It's a dried droplet of a high concentration, long chain polymer solution. I can't explain the hole. It must have watched Rogue One recently.
Polymer solution 1
Dried droplet series: Polymer solution. The way polymers dry depends on lots of factors, such as the humidity, polymer chemistry, concentration, temperature ... It's complicated - that's why I managed to stretch the study out into an entire PhD. Here I show what one particular solution dries into when viewed under cross-polarized filters, which darkens everything but regions that "twist" light rays (see birefringence for more info.)
Polymer solution 2
Dried drop series: polymers (again!). This time I ramped up the concentration, and rather than a thin crystalline deposit, it dries into a tall central pillar. The ins and outs of how this happens is what my PhD thesis was all about.
Dried drop series: blood. Blood is a pretty complex solution, containing a solvent, polymers, colloids, and miscellaneous. When we let a drop dry, it tends to first stick to the surface, and then form a complex crack pattern at the late stages. Horse blood is especially weird, as circular non-penetrative stress cracks form as well. Why? That's an open question, but similar circular cracks happen in blood from people with hypoxia; a condition where very little oxygen gets to the tissues. I suspect that the old horse blood just doesn't have any oxygen bound to the red blood cells anymore, which is enough of a change to give a different dryout pattern.
Thanks to Will Turner for doing the initial experiment that inspired this image, and for getting me to kick myself into gear and image all these other droplets too!
Dried drop series: fairy liquid. It might look like some kind of alien eye ball, but that thing in the middle is just a bubble that rose to the top of the drop. The rest formed some sort of lamella phase, and became birefringent (hence visible under cross-polarised light filters) as it solidified.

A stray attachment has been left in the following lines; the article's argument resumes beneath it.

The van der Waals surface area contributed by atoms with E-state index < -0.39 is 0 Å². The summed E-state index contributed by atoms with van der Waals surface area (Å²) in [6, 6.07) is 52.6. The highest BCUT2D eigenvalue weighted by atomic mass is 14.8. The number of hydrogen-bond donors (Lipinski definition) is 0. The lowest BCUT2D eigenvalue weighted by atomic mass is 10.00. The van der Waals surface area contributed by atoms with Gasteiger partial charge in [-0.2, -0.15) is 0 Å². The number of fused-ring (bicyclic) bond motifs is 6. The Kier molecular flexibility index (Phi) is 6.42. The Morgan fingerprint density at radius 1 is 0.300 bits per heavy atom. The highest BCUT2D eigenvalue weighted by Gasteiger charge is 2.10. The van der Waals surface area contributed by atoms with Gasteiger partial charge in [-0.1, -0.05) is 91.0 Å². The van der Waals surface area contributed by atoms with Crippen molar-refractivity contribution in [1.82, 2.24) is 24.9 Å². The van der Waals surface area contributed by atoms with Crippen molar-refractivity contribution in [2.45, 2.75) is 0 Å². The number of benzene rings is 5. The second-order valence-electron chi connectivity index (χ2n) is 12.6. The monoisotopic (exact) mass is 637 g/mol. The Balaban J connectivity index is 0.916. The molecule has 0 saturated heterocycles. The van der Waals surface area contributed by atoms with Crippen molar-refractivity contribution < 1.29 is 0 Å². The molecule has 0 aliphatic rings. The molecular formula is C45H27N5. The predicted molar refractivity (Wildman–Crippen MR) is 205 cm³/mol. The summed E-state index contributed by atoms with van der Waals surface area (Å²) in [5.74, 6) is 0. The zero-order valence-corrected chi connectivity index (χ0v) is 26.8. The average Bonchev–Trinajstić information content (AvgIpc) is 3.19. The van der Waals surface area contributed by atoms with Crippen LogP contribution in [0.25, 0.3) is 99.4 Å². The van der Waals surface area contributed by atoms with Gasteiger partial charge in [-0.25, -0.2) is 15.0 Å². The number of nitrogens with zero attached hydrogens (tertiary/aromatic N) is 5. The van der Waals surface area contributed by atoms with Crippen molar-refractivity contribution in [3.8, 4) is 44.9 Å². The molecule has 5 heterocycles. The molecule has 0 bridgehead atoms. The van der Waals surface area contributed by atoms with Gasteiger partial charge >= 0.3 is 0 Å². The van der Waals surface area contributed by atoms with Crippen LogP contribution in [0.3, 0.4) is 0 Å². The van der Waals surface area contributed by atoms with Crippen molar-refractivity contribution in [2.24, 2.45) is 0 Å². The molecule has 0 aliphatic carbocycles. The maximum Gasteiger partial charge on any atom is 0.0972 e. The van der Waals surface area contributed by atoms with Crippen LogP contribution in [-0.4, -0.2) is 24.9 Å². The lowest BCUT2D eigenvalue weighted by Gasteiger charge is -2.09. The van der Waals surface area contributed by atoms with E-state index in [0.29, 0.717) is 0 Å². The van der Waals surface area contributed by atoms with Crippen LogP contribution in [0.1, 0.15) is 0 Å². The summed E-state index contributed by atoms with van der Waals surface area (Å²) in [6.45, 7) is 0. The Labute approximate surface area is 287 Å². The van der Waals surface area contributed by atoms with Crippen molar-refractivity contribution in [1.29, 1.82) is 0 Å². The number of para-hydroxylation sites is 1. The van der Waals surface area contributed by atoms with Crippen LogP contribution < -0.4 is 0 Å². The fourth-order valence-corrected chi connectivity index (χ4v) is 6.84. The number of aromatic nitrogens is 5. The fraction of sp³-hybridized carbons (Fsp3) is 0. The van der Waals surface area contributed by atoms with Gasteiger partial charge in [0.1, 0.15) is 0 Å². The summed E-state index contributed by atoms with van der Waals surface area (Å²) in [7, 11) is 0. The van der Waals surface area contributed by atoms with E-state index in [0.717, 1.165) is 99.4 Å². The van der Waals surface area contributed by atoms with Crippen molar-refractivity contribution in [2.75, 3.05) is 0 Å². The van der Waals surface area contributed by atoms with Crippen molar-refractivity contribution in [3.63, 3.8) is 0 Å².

Fairy liquid 2
... More or less the same as the previous, but this one I accidentally smeared across the slide as I put it under the microscope. That's science in action!
... For now, this particular "photo" I've put together is a secret. As soon as the paper is published, I'll update this description and end the suspense.
Is it a clam? Is it a fairground balloon? No, it's water (mostly)! I noticed a long time ago during my PhD days, that if I made a little enclosure to do my drying drop experiments in using superglue, it affected the drops by making them look all wrinkly. Here I tried to take this effect to the extreme. I surrounded a water drop with a ring of superglue, and hastened to take photos while it was wrinkling. Here is the result. It's still almost entirely water, but with a very thin layer of condensed glue vapour on top.
Dried drop series: mica.
There's this stuff called mica which scientists sometimes use to image fluid flows, and v05 use to give their shampoo a bit of shine. Here I added some to water and looked at what was left after a droplet dried. Colourful!
Dried drop series: Egg white!
Okay I didn't have an egg on me when I had this idea, but my lab does have albumen, which is basically the same thing. Mixing it up made the solution quite bubbly, and I think the bubbles are what created the shiny central region. Either way, it's pretty.
Dried drop series: SDS
SDS is basically just an industry standard surfactant; a molecule that, like a soap, likes to sit at the interface between water and air (or water and oil) and reduce the surface tension. Dried surfactant solutions also look particularly good under cross-polarised filters, as demonstrated by the fairy liquid drop! This image seems to have a sort of Maltese-cross effect going on, but I've no idea of the cause of that!
Dried drop series: K2SO4
Not to be confused with K2SO, everyone's favourite overly honest rebel alliance droid, K2SO4 (potassium sulphate) is just a salt, with a slightly different crystal structure and creeping behaviour to table salt. The crystals look like they're falling off the edges and into a deep chasm!